Christian Parenting Challenges Week 3

We hope you are finding having a printable post with the previous week’s Christian parenting challenges makes it easier for you to do some of the challenges (or share them with others!). Here are the challenges from this week.

Monday: In this town, the children are responsible for answering the bell to raise the bridge when a boat needs to come through the canal. It’s a huge responsibility, but helps them grow and mature. It also gives them a sense of connection to their community and a sense of purpose. Your kids need roles that allow them to serve others. Roles that require them to be consistent, dependable and at times make sacrifices – putting the needs of others before their own desires. Give them or help them find their own ongoing responsibilities for serving others.

Tuesday: Cheese has an aging process. The maker does his job, but it’s not until the cheese has aged for a time that he knows whether his efforts were truly successful. Christian parenting can be like that. It may seem like you are working with your kids on the same things over and over with few results. That work you are putting in now may very well show results days, weeks, months, even years from now as your kids mature. Keep doing what you know God wants you to do to parent your kids towards Him. Don’t give up! The results may just amaze you!

Wednesday: In flowers you can see hints of what may be to come, but you don’t see the full realization until the bloom is fully open. The rest is just potential. Each of your kids has God given potential to learn about God, discover, develop and use their gifts to serve Him and grow to be the person He created them to be. Gift discovery is a huge part of Christian parenting. Unfortunately, most Christian parents aren’t aware of its importance in building a strong faith foundation and helping their kids grow to their godly potential. We have lots of blog posts on our website and you can search for them by typing in gifts, talents and service. Help your kids reach that gorgeous potential God gave them!

Thursday: Are there sibling wars in your house? We have a free parent tip sheet to help you actively teach your kids how to resolve conflict in godly ways. Contrary to popular belief, kids don’t usually “figure it out on their own.” Teaching your kids how to resolve conflict in godly ways can not only end sibling wars, but have a positive impact on all of their future relationships, too.…/TORO%20Tips%20for%20Kids-…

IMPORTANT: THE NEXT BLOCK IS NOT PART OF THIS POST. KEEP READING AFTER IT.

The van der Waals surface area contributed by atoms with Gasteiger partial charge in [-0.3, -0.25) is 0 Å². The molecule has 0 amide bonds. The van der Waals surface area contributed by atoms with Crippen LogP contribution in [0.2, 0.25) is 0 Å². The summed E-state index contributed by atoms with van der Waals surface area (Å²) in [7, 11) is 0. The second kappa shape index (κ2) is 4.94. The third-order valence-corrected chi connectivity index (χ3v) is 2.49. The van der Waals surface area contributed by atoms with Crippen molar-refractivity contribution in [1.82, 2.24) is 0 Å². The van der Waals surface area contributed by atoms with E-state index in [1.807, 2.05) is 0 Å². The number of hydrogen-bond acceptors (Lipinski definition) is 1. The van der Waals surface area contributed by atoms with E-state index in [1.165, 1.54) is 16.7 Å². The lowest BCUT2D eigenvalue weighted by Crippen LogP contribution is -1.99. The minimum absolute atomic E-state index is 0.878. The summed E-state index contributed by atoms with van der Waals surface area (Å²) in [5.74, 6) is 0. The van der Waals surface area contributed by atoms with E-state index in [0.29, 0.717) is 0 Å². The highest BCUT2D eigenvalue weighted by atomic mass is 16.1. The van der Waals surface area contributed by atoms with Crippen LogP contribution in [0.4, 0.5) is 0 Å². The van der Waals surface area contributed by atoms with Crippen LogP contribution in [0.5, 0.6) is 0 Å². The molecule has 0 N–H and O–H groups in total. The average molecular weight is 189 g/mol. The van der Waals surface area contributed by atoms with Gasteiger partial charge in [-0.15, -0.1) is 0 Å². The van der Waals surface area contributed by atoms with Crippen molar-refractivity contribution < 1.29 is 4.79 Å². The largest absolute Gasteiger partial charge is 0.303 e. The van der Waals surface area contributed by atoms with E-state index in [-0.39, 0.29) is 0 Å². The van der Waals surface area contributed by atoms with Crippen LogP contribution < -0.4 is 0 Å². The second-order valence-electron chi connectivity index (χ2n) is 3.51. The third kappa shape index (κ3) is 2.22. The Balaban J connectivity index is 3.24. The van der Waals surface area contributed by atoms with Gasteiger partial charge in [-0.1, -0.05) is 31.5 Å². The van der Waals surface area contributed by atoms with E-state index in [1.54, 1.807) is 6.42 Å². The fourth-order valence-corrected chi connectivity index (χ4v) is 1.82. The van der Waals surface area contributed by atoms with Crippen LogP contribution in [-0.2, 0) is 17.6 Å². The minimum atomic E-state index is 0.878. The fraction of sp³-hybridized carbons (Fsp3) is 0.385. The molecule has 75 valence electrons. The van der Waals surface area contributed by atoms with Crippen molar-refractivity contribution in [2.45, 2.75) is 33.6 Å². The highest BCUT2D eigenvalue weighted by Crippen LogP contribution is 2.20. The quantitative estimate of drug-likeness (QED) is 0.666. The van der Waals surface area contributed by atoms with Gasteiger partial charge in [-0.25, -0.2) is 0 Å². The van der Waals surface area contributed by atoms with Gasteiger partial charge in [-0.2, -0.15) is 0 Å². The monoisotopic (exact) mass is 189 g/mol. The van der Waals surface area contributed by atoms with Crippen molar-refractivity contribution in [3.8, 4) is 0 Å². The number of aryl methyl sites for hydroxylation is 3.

Friday: Your Church may not be as historic as this one where John Adams and his family worshipped, but it is your family’s church home. Unfortunately, after several months of online, virtual or Zoom church, your children may be confused about the importance of in person, “real” worship and fellowship when it’s safe again. It’s important to have regular conversations about the benefits of worshipping in person with other Christians. Your children will learn and grow the most spiritually in a real versus virtual church environment. It’s important they understand why, or this generation may walk away from in person fellowship entirely. (Note: We are not advocating worshipping together in person until health officials believe it is safe to once again fellowship in large groups indoors. The vaccine will Lord willing be here soon and allow us to resume normal worship practices.)

Published by

Thereasa Winnett

Thereasa Winnett is the founder of Teach One Reach One and blogger at Parenting Like Hannah. She holds a BA in education from the College of William and Mary. She has served in all areas of ministry to children and teens for more than thirty years and regularly leads workshops for ministries and churches. She has conducted numerous workshops, including sessions at Points of Light’s National Conference on Volunteering and Service, the National Urban Ministry Conference, Pepperdine Bible Lectures, and Lipscomb’s Summer Celebration. Thereasa lives in Atlanta, GA with her husband Greg, where she enjoys reading, knitting, traveling and cooking.

Leave a Comment

This site uses Akismet to reduce spam. Learn how your comment data is processed.